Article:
Three U.S. senators — two Democratic presidential candidates and one of the party’s premier nuclear doves — urged House and Senate lawmakers negotiating the final version of the 2020 National Defense Authorization Act to tightly limit future U.S. production of plutonium nuclear-weapon cores.

That is according to a letter dated Sept. 13 and delivered to the leaders of the House and Senate Armed Services committees from Sens. Edward Markey (D-Mass.), Bernie Sanders (I-Vt.), and Elizabeth Warren (D-Mass.).

“We call on you to support the House language, which sensibly reduces the 80-pit requirement to 30 pits per year by 2026,” the lawmakers wrote in a three-page letter. “It also cuts funding for pit production by $241 million, to $471 million.”

The local Aiken, S.C., Standard newspaper first reported on the letter last week.

House and Senate Armed Services leaders, and members of their committees, are now negotiating a compromise version of the annual National Defense Authorization Act: a must-pass bill that sets budget limits and policy for U.S. defense programs, including the nuclear weapons programs managed by the Department of Energy’s National Nuclear Security Administration (NNSA).

Sanders and Warren are seeking the Democratic nomination to run for president in the 2020 general election. 

The NNSA plans a plutonium-pit production complex at DoE facilities in New Mexico and South Carolina, which by 2030 would annually manufacture 80 of the softball-sized nuclear-weapon cores. Initially, these pits would be for W87-1-style warheads, suitable for use on future Ground-Based Strategic Deterrent intercontinental ballistic missiles.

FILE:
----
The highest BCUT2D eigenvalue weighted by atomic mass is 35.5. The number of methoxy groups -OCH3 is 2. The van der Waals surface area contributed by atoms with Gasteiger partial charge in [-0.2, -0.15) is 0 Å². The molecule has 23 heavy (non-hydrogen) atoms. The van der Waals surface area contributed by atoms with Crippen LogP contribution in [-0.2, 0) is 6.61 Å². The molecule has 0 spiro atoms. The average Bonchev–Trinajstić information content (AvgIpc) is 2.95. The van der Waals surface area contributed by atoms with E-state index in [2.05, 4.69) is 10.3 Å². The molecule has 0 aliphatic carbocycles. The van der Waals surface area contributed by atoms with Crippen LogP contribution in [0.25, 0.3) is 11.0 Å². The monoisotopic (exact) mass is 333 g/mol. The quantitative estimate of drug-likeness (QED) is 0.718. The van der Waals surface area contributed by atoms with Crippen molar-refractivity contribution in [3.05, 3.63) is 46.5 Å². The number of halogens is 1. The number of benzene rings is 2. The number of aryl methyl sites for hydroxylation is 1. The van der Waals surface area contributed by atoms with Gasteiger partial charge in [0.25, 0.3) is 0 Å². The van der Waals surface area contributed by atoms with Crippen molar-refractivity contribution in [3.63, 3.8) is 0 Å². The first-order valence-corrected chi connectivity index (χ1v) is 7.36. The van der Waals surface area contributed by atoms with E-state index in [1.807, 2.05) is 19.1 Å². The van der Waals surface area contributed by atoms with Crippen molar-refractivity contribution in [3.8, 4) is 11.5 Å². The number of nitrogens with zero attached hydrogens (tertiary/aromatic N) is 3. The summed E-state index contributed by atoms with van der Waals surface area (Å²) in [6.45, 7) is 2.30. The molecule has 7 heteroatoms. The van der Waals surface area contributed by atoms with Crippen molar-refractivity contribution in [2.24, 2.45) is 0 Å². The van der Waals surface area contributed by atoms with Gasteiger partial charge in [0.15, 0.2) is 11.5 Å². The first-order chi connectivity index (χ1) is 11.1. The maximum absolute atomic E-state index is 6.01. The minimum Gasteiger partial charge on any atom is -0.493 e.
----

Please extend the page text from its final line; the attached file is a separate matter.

Internal NNSA studies show the agency is unlikely to hit the 80-pit throughput by that date. Charles Verdon, NNSA deputy administrator for defense programs, in April told Defense Daily that the agency has identified a solution to the issues raised in those studies. However, neither he nor other NNSA officials have publicly disclosed the details of this workaround.

Under the NNSA’s current plan, pit production would begin at upgraded facilities at the Los Alamos National Laboratory in 2024. The lab would produce 30 pits a year by 2030, while a new pit plant to be built at the Savannah River Site in Aiken, S.C., would come online in 2030, cranking out the additional 50 pits a year the NNSA needs by that year.

The Pentagon wants to start deploying GBSD missiles to replace aging Minuteman III missiles by 2030 or so.

Nuclear weapons have become a major defense issue for Democrats, who now control the House of Representatives and are seeking to oust President Trump (R) from the White House next year. Democratic policy has crystallized around slowing deployment of new intercontinental ballistic missiles, and prohibiting deployment of a new low-yield, submarine-launched ballistic missile warhead: the W76-2.